By Gabrielle Serra
The federal nutrition programs are widely accepted and valued for providing assistance to millions of vulnerable families including women, children, and seniors that promote health and protect from poverty. With negotiations underway to try to avoid the fiscal cliff, however, congress and the administration have put virtually everything on the table, including cuts to entitlement programs, like SNAP, and other critical discretionary programs, like WIC.
On Wednesday, November 28, Feeding America is hosting a national call-in day to urge Congress to reject cuts to federal nutrition and anti-hunger benefits as part of any deal on the fiscal cliff. For more information about how to participate, click here. Feeding America provides a toll-free number and suggested message points.
Now is the time to stand up for those who rely on the federal nutrition programs to feed their families and make ends meet by calling on congress to pursue a balanced approach that protects the most vulnerable among us from harm.
By marking your calendars for Wednesday, November 28, and by carving out just a few minutes of your time, you can make a big difference.
by Kate Fitzgerald
In November, more than one in seven Americans – 46 million people – bought their food with SNAP dollars through the federal nutrition program formerly known as food stamps.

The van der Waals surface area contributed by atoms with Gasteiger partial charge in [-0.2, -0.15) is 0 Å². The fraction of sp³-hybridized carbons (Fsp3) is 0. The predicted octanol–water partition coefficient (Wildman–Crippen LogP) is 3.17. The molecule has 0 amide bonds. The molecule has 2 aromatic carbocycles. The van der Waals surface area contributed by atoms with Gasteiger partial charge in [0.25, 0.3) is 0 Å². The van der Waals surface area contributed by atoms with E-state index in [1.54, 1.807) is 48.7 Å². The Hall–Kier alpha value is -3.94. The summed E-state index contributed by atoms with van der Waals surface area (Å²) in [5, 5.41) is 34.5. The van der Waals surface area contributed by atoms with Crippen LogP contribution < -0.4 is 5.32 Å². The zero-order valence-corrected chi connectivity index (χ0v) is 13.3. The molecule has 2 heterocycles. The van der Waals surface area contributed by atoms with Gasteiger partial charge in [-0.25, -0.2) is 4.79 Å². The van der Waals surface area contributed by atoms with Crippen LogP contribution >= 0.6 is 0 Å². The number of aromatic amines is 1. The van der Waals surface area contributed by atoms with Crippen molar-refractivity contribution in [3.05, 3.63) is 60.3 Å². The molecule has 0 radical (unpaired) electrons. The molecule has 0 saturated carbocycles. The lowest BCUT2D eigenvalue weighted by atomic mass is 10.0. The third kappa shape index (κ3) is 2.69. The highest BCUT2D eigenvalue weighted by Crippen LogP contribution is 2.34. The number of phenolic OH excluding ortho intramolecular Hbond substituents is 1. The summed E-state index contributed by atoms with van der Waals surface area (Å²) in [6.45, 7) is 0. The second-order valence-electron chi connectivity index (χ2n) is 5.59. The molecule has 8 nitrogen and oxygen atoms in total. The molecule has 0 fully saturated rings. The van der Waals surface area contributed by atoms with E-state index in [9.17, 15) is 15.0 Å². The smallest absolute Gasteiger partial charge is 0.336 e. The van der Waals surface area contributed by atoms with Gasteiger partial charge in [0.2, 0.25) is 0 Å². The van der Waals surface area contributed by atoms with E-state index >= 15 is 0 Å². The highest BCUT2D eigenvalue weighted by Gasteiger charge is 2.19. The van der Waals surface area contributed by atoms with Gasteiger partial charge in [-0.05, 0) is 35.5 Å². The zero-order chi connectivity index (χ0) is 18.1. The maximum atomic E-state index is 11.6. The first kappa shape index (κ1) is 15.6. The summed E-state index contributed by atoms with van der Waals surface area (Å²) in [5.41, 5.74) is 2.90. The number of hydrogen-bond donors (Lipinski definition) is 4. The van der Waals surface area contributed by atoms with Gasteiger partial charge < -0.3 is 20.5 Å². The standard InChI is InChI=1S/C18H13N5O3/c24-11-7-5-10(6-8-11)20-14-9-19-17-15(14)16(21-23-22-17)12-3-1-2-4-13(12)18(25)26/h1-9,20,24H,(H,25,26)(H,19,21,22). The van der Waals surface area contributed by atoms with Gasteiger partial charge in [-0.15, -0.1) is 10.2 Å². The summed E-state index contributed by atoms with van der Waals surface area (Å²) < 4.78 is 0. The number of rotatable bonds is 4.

In this economic recession, discussions that concentrate on the human pain represented by high SNAP caseloads are wholly appropriate. But high SNAP participation also represents billions of dollars of food purchases every year. These dollars could do more than just meet immediate needs. SNAP could be a powerful lever to improve the food system permanently and create jobs and economic opportunity at the same time. The SNAP program can be a powerful tool to push the market to serve our struggling neighbors better, and the 2012 Farm Bill will be a prime opportunity to make that happen.
SNAP sales of $72 billion accounted for 12 percent of the nation’s grocery sales in fiscal year 2011 (October 1, 2010 – September 30, 2011). Congress appropriated $80 billion for the program this year, fully expecting it to grow. Targeting these food dollars to programs that link farmers with consumers makes sense both for individual health and community economic growth.
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